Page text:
If belongs to a root edge or , is unmarked, is a pivot and is playable, then .
If none of the above rules can be applied, and there are still unmarked vertices in , then we let , where is the smallest (with respect to the ordering ) playable vertex.
Note that on his first move, Bob must mark either the vertex , in which case Alice will apply Rule R2 on her second move, or some neighbor of , in which case Alice will apply rule R1 and mark on her second move (recall that the edge belongs to ). Moreover, if Bob marks a child vertex of some trapezoid , then at least one of , must be marked (by the connectivity constraint), and Alice will immediately apply Rule R1 if one of them is unmarked and is an edge in . These remarks are summarized in the two following observations.
After the second move of Alice, both vertices and are marked.
After each move of Alice, if is a marked child vertex of a trapezoid and is an edge in , then both and are marked.
We are now able to prove the main result of this section.
If is an outerplanar graph, then .
Proof. We assume that we are given an outerplanar embedding of and its trapezoidal representation, as previously discussed. Clearly, it suffices to prove that if Alice applies the above described strategy, then, after each move of Alice, contains no threatened vertex. This is clearly the case after the first and second move of Alice since, at that point, only one or three vertices have been marked, respectively.
Suppose to the contrary that, after Bob has marked the vertex and Alice has marked the vertex , , is a threatened vertex in , and that is the smallest index with this property, which implies that or is a marked neighbor of . Thanks to Observation 5, we know that both and have been marked. Therefore, is necessarily a child vertex of some trapezoid (we may have ). Let and denote the left and right neighbors of (in ), if they exist. Note that at least one of them must exist, since otherwise would have at most two marked neighbors, and thus could not be a threatened vertex. Since has four marked neighbors, at least one of , must be marked, since otherwise no vertex lying below could have been marked, due to the connectivity constraint, so that, again, would have at most two marked neighbors. Thanks to Observation 6, we thus get that both and are marked if is an edge in .
We now claim that neither nor contains a marked child vertex which is a neighbor of . Indeed, such a vertex, say , cannot have been marked by Bob since, by Rule R1, Alice would have marked just after Bob had marked the first such child vertex of the corresponding trapezoid. The vertex has thus been marked by Alice which implies, since is unmarked, that none of the edges , , or belong to (otherwise would have been marked in priority by Alice), and that is the only marked neighbor of , so that cannot be a threatened vertex.
Therefore, the four marked neighbors of are necessarily , , and . Hence, is the pivot of , which implies, since is unmarked, that has been marked after , and that has been marked after , so that . (Note here that we cannot have , since this would imply , contradicting the priority of rule R2.) But in each case, that is, or , would have been marked by Alice, thanks to Rule R3.
We thus get a contradiction in each case, which concludes the proof of Theorem 7.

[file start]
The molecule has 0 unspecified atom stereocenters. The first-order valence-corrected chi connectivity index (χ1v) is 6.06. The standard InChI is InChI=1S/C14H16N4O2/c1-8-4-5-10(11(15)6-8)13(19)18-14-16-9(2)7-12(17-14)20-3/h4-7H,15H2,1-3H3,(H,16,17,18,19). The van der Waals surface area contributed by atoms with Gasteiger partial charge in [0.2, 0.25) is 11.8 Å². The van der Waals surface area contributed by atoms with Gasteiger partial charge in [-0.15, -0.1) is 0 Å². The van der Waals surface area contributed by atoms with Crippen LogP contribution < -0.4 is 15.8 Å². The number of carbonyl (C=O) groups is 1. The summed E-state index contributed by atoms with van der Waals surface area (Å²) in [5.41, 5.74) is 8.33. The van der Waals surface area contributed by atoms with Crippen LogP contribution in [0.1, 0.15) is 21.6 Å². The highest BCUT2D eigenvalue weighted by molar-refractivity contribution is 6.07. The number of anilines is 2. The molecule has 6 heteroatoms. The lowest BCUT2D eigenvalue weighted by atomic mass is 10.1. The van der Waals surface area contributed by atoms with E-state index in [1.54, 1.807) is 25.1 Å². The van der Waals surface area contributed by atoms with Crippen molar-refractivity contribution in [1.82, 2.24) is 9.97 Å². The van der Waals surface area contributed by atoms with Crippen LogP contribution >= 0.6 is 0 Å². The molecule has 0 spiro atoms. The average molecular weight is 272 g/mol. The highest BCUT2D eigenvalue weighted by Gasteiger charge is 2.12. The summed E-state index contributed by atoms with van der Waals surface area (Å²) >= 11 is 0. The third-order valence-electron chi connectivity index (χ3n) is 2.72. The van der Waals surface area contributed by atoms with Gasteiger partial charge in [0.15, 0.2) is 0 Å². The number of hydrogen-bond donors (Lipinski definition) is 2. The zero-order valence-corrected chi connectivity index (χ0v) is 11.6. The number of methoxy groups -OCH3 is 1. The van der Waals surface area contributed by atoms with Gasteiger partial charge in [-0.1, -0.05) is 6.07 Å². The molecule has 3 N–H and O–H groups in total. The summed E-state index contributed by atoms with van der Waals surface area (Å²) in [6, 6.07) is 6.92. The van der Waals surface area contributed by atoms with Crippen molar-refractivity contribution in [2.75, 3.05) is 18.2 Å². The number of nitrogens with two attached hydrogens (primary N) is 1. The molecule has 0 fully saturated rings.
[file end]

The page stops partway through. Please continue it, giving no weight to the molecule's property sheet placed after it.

Concerning the connected game chromatic number of outerplanar graphs, we can now prove the following.
If is an outerplanar graph, then . Moreover, there exist outerplanar graphs with .
Proof. From Observation 2 and Theorem 7, we get . For the second part of the statement, consider the outerplanar graph depicted in Figure 3. We will prove that Bob has a winning strategy when playing the connected coloring game on with three colors. Thanks to the symmetries in , and up to permutation of colors, Alice has three possible first moves, that we consider separately.
If Alice colors with color , then Bob colors with color . Now, if Alice colors with color then Bob colors with color so that is saturated, while if Alice colors or with color (resp. with color ), then Bob colors with color (resp. with color ), so that or is saturated.
If Alice colors with color , then Bob colors with color , and the so-obtained configuration is similar to that of the previous case.
If Alice colors with color , then Bob colors with color . Now, if Alice colors with color then Bob colors with color so that is saturated, while if Alice colors with color (note that using color would saturate ), then Bob colors with color , so that is saturated.
This concludes the proof of Theorem 8.
There exist outerplanar graphs with .
We have introduced in this paper a connected version of the graph coloring and graph marking games. We have proved in particular that the connected game coloring number of every outerplanar graph is at most 5, and that there exist infinitely many bipartite graphs on which Alice wins the connected coloring game with two colors but loses the game if the number of colors is at least three.
We conclude this paper by listing some open questions that should be considered for future work.
What is the optimal upper bound on the connected game coloring number and on the connected game chromatic number of outerplanar graphs? We know that both these values are either 4 or 5.
What is the optimal upper bound on the connected game coloring number and on the connected game chromatic number of planar graphs?
Does there exist, for every integers and , a graph on which Alice wins the connected coloring game with colors, while Bob wins the game with colors?
Is the connected game coloring number a monotonic parameter, that is, is it true that for every subgraph of , the inequality holds?
Does there exist a graph for which ? or ? (That is, is it possible that the connectivity constraint is in favour of Bob?)
Acknowledgments. The first and third authors have been supported by the ANR-14-CE25-0006 project of the French National Research Agency, and the fourth author by Grant number NSFC 11571319. The work presented in this paper has been initiated while the first author was visiting LaBRI, whose hospitality was greatly appreciated. It has been pursued during the 9th Slovenian International Conference on Graph Theory (Bled’19), attended by the third and fourth authors, who warmly acknowledge the organizers for having provided a very pleasant and inspiring atmosphere.